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IBM copper chip powers Apple's new iBook

Big Blue is supplying Apple with a special PowerPC chip for its new iBook laptop, indicating that IBM is still interested in the mainstream processor market.

IBM is supplying Apple with a special PowerPC chip for its new iBook consumer portable, indicating that Big Blue is still interested in the mainstream processor market.

The new iBook laptop uses a specially designed low-power copper chip from IBM to achieve its "all-day" battery life that Apple Computer interim chief executive Steve Jobs described when he introduced the product at the Macworld conference yesterday in New York.

The 300-MHz chip is an "optimized" version of the PowerPC 750 processor, according to sources familiar with the iBook's internal hardware. The chip's circuit "interconnects" are based on copper, a technology that IBM has used in its 32-bit processors since the fall of last year.

Though it is not a great surprise that Big Blue is providing this chip to Apple--considering the history it has as a supplier to Apple--IBM engineers and marketing executives had indicated at the beginning of this year that the firm would concentrate more on its 64-bit PowerPC processors for its internal server computers, including the AS/400 and RS/6000 lines. As a result, Motorola would be the torchbearer for the mainstream PowerPC chip market.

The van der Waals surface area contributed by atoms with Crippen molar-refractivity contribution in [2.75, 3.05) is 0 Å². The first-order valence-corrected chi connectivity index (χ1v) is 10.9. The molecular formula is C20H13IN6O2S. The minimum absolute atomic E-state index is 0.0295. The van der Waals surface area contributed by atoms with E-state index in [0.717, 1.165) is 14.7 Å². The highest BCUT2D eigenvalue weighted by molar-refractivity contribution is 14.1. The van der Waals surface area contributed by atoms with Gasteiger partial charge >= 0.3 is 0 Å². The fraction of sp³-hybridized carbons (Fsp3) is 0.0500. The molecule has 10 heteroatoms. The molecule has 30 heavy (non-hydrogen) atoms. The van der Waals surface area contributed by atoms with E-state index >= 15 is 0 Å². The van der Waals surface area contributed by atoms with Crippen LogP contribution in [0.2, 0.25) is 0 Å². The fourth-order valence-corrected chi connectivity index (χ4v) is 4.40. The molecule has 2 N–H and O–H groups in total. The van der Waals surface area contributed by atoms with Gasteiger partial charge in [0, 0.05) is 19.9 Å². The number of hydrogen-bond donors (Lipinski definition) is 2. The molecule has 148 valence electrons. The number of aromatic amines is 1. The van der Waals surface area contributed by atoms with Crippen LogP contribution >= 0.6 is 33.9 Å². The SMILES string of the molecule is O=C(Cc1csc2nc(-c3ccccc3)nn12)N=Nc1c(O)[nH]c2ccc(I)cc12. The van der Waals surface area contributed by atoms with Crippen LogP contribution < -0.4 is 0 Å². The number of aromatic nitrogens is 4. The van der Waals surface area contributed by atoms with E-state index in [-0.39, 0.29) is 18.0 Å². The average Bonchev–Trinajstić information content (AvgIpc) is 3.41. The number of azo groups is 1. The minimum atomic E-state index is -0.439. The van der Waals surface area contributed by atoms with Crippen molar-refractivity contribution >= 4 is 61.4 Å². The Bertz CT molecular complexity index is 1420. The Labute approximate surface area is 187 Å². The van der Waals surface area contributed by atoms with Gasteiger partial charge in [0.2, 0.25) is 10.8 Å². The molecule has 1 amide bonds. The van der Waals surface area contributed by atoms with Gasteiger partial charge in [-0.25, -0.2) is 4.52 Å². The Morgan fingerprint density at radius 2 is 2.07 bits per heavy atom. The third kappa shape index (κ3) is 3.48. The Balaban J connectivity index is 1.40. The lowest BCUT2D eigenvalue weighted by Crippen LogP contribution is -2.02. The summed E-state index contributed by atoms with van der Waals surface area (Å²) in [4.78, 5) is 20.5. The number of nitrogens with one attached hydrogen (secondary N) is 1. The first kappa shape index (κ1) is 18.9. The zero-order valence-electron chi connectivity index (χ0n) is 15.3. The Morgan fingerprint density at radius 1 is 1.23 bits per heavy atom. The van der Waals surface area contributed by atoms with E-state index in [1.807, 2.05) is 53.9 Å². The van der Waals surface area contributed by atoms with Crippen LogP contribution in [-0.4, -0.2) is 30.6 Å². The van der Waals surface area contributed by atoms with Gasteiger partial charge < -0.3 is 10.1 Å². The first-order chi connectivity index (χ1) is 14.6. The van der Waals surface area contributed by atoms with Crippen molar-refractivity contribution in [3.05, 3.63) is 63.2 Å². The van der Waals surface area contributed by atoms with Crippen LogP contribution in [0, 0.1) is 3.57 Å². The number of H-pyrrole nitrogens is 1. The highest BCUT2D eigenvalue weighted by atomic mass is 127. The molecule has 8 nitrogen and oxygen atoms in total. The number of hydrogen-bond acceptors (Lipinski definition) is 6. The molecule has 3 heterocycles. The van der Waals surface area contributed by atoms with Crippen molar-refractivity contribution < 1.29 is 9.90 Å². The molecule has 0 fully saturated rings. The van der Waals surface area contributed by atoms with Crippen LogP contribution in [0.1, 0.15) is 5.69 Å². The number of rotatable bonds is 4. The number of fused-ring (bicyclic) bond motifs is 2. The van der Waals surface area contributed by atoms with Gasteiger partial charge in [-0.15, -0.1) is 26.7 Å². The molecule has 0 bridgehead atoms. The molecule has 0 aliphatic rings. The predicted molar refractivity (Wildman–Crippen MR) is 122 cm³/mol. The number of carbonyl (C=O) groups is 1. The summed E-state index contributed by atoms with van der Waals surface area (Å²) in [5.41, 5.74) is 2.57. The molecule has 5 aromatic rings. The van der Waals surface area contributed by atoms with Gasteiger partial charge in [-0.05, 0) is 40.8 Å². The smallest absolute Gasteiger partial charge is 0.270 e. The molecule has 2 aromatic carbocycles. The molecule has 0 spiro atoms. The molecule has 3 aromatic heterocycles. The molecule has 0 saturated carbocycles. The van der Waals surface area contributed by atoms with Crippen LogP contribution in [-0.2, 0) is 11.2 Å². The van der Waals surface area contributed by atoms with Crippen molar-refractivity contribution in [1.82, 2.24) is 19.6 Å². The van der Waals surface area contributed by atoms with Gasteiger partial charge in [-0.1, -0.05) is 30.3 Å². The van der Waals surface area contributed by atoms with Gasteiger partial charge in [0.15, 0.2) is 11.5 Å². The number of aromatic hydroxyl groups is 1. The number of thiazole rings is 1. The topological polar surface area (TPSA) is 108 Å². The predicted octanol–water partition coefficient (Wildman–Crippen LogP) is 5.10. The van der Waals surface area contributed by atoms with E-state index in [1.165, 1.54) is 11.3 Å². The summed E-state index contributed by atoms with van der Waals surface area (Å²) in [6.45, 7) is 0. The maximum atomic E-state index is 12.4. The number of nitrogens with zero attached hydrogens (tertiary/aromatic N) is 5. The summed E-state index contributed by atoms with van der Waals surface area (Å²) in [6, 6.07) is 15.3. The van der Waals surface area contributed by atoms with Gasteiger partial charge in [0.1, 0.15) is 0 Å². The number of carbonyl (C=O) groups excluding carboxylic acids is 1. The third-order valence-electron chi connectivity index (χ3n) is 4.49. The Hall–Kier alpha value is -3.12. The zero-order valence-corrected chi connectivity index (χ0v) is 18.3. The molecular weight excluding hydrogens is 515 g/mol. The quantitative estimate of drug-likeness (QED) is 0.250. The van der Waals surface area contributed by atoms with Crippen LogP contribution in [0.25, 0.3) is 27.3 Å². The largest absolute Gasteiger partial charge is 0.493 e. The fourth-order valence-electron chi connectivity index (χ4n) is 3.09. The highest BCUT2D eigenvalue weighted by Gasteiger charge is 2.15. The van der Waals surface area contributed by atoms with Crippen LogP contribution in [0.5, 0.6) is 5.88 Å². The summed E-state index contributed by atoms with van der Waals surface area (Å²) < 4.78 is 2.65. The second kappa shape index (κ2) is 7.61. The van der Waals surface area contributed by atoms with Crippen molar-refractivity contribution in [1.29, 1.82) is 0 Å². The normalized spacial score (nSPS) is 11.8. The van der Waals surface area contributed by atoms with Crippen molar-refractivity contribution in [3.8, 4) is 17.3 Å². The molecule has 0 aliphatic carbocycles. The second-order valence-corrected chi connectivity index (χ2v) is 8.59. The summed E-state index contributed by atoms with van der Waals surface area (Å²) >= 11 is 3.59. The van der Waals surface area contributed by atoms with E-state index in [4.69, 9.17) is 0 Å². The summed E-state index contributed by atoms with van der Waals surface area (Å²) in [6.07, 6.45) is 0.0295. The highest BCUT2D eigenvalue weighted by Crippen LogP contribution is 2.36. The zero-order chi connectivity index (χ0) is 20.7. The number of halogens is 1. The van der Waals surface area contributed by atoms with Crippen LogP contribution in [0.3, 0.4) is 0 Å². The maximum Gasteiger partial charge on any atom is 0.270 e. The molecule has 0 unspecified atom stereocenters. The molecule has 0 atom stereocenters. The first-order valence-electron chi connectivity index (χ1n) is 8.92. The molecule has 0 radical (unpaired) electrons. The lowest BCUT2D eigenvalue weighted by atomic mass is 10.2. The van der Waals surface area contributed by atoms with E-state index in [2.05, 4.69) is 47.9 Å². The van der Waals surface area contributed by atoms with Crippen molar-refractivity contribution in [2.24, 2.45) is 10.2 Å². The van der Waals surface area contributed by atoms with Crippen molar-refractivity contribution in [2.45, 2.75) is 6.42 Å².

Motorola said recently that it plans to ship the G4 PowerPC chip--a successor to the current G3--later this year. IBM has not said what its plans are for this chip line. So far, IBM executives have said little officially beyond a demonstration of a 580-MHz 32-bit Power PC chip.

But IBM is now showing serious commitment to a potentially high-volume iBook market that could reach millions of units over the next several years.

[IBM] is committed to an aggressive, high-volume product. Where there's an opportunity, [IBM] will take advantage of it," said one source familiar with IBM's plans.

Analysts also see big potential in the market.

"I'll bet that there is money in it. Also, it seems that the copper process is well-suited to this application, which has nice high volumes and better value as performance and [production] yield grows," said Martin Reynolds, an analyst at GartnerGroup Dataquest.

IBM expects PowerPC chips running at 1 GHz (1,000 MHz) to be shipping in samples in 2000 and in computers in early 2001. These are targeted at its RS/6000 line of workstations and servers.